S(f)xy=|n-1t=1n|mx(t,f)||my(t,f)|ejϕxy(t,f)|2    (3)
S(f)xx=n-1t=1n|mx(t,f)|2    (4)
S(f)yy=n-1t=1n|my(t,f)|2    (5)

where mx(t, f) and my(t, f) are the amplitude of analytic signals x(t) and y(t) at frequency f. Analytic representation of a narrowband signal such as u(t) can be obtained via Hilbert transform:

z(t)=u(t)+jHT(u(t))    (6)

where HT(u(t)) denotes the Hilbert transform of signal u(t) defined as:

HT(u(t))=u(t)1πt    (7)

where * represents the convolution operation between two time series. The instantaneous phase

sequence ϕu(t) is defined as the angle of the analytic signal:

ϕu(t)= arctan(HT(u(t))u(t))    (8)

The Hilbert transform requires the signal to be narrowband to make correct phase predictions. In other words, the phase of the signal with broadband frequency content cannot be estimated accurately (Boashash, 1992). Hence, in order to calculate PLV and MSC, 30 second-order Butterworth filters with 1.5 Hz bandwidths were designed. The center frequency of each narrowband filter was uniformly chosen from the interval 1-45 Hz. the spectral content of each EEG channel was split into 30 sub-bands using this filter bank.

In order to extract features, the channel pairs with the highest correlation with movement along the x-axis and y-axis were selected. The algorithm for channels pairs selection will be discussed in Section Channel Pair Selection. The PLV and MSC measures were calculated in 30 sub-bands using a one-second sliding window (512 samples) between each selected channel pair. The time window moved along signals with a 125 ms stride (64 samples). Therefore, after feature extraction, the sampling rate was equal to 51264=8 Hz. This procedure was applied to 40 pairs of channels representing the highest correlation with hand motions. The corresponding hand motion position signals were downsampled accordingly to reach a sampling rate of 8 Hz. We also considered six time-lags of signals (0, 125, 250, 375, 500, and 625 ms). So, the feature space contained 30 × 40 × 6 = 7,200 features. This feature space was colossal and led to the overfitting problem. Hence, a feature selection algorithm was exploited to select the best feature subset and alleviate the effect of the overfitting problem. The feature selection method will be explained in Section Feature Selection.

Decoding Model

The multiple linear regression (MLR) model has been exploited to decode the right hand's position in two dimensions. The mathematics of MLR is straightforward. It attempts to linearly combine features (regression predictors) to reconstruct the response variable (hand position). MLR model is defined as follows:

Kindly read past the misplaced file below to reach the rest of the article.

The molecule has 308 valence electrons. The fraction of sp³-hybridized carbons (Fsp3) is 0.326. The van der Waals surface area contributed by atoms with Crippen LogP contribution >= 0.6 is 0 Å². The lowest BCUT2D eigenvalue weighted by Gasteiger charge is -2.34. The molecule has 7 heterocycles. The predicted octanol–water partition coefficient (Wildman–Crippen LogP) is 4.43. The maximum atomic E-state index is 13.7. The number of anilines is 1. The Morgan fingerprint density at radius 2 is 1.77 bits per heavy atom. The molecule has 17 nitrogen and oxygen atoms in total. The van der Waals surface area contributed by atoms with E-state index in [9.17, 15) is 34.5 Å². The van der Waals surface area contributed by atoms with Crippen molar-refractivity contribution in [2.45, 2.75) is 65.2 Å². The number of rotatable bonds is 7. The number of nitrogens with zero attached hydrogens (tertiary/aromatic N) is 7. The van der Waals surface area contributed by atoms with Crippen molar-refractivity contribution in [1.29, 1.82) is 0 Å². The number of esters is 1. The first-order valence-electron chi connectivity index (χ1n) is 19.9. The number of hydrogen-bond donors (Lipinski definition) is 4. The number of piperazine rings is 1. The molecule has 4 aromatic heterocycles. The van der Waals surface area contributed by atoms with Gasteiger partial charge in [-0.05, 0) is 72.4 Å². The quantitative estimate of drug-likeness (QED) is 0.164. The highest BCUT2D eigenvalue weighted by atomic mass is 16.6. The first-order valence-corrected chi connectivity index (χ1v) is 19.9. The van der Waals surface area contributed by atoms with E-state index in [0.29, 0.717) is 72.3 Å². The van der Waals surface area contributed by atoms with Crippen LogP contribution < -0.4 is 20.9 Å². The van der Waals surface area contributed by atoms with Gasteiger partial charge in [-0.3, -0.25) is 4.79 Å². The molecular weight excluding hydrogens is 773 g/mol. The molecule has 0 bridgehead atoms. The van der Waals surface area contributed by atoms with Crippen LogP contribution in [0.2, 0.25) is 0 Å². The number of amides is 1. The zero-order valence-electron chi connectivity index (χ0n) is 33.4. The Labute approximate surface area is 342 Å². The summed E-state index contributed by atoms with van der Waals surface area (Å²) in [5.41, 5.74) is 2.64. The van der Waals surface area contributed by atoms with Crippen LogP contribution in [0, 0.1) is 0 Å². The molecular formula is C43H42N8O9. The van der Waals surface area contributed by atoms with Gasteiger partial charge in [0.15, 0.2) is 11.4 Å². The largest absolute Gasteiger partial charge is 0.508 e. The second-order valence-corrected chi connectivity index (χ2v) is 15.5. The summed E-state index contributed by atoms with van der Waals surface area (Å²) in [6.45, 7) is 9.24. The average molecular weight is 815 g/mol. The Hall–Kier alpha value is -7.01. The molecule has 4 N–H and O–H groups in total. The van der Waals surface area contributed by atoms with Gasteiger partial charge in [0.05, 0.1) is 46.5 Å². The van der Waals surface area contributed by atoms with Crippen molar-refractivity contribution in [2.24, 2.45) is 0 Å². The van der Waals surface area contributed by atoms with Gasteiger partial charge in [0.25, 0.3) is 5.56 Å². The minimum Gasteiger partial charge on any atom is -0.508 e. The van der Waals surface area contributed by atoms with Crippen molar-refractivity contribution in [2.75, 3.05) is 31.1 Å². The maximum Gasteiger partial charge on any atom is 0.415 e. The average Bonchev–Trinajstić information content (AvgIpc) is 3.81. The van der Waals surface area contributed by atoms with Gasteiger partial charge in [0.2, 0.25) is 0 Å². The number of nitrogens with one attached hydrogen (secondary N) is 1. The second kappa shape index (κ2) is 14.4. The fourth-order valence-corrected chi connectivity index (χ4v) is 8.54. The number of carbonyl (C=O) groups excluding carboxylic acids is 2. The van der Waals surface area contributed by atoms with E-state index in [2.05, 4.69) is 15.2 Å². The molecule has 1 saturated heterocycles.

yMLR(t)=β0+c=1Nci=1Nfτ=0Nτ-1βciτxci(t-τ)+ ϵ(t)    (9)

where yMLR(t) is the estimation of actual hand position y(t), βciτ indicates the weights of regression and ϵ(t) is the Gaussian noise with zero mean and σ2 variance representing the error of the model. The intercept is indicated by β0. The Nc, Nτ, and Nf denote the number of channel pairs, signal lags, and frequency sub-bands, respectively. The above equation can be rewritten in the matrix format:

YMLR=X.β+ ϵ    (10)

where matrix XRn×(p+1) denotes the predictor matrix with n time samples and p = Nc × Nf × Nτ predictor variables. The columns of X contain the time-resolved PLV or MSC features with their lags. An extra column of ones is included to introduce the intercept term. By employing the least-squares method, the solution for β is straightforward:

β=(XTX)-1XTY    (11)

In this study, the metric exploited to assess the model accuracy is the Pearson correlation. It is very common to employ this metric in hand trajectory decoding studies (Bradberry et al., 2010; Úbeda et al., 2017; Mondini et al., 2020). For two random variables X, and Y, the Pearson correlation coefficient (PCC) is defined as:

PCC(X,Y)=cov(X,Y)var(X).var(Y)    (12)

where cov(.) and var(.) denote the covariance and variance functions, respectively.

Channel Pair Selection